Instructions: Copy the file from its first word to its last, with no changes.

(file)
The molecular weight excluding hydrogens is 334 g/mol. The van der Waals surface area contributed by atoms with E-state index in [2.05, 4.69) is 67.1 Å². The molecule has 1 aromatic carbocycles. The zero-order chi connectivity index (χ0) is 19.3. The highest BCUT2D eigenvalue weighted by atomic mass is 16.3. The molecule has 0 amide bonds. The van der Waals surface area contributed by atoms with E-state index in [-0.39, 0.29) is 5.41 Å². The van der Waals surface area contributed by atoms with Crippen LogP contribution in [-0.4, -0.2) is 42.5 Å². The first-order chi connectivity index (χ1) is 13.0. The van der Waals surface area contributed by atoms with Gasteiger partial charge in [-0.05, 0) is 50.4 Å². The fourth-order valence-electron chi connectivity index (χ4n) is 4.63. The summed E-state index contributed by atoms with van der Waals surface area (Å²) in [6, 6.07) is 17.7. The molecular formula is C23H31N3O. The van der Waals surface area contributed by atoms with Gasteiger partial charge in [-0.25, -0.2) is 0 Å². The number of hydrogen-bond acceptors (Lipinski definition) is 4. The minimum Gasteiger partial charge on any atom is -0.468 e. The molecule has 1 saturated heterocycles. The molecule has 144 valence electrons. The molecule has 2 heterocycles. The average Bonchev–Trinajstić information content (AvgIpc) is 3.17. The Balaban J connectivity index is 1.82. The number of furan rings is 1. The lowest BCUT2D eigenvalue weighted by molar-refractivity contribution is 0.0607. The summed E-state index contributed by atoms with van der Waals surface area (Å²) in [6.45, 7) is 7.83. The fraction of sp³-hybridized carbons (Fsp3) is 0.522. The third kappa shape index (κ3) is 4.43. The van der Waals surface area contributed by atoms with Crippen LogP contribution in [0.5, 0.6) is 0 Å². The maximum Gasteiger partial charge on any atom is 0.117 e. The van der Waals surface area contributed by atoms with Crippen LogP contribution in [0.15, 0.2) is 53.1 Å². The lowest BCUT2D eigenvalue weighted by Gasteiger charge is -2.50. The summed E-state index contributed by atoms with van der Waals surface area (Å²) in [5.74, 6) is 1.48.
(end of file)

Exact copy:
The molecular weight excluding hydrogens is 334 g/mol. The van der Waals surface area contributed by atoms with E-state index in [2.05, 4.69) is 67.1 Å². The molecule has 1 aromatic carbocycles. The zero-order chi connectivity index (χ0) is 19.3. The highest BCUT2D eigenvalue weighted by atomic mass is 16.3. The molecule has 0 amide bonds. The van der Waals surface area contributed by atoms with E-state index in [-0.39, 0.29) is 5.41 Å². The van der Waals surface area contributed by atoms with Crippen LogP contribution in [-0.4, -0.2) is 42.5 Å². The first-order chi connectivity index (χ1) is 13.0. The van der Waals surface area contributed by atoms with Gasteiger partial charge in [-0.05, 0) is 50.4 Å². The fourth-order valence-electron chi connectivity index (χ4n) is 4.63. The summed E-state index contributed by atoms with van der Waals surface area (Å²) in [6, 6.07) is 17.7. The molecular formula is C23H31N3O. The van der Waals surface area contributed by atoms with Gasteiger partial charge in [-0.25, -0.2) is 0 Å². The number of hydrogen-bond acceptors (Lipinski definition) is 4. The minimum Gasteiger partial charge on any atom is -0.468 e. The molecule has 1 saturated heterocycles. The molecule has 144 valence electrons. The molecule has 2 heterocycles. The average Bonchev–Trinajstić information content (AvgIpc) is 3.17. The Balaban J connectivity index is 1.82. The number of furan rings is 1. The lowest BCUT2D eigenvalue weighted by molar-refractivity contribution is 0.0607. The summed E-state index contributed by atoms with van der Waals surface area (Å²) in [6.45, 7) is 7.83. The fraction of sp³-hybridized carbons (Fsp3) is 0.522. The third kappa shape index (κ3) is 4.43. The van der Waals surface area contributed by atoms with Crippen LogP contribution in [0.5, 0.6) is 0 Å². The maximum Gasteiger partial charge on any atom is 0.117 e. The van der Waals surface area contributed by atoms with Crippen LogP contribution in [0.15, 0.2) is 53.1 Å². The lowest BCUT2D eigenvalue weighted by Gasteiger charge is -2.50. The summed E-state index contributed by atoms with van der Waals surface area (Å²) in [5.74, 6) is 1.48.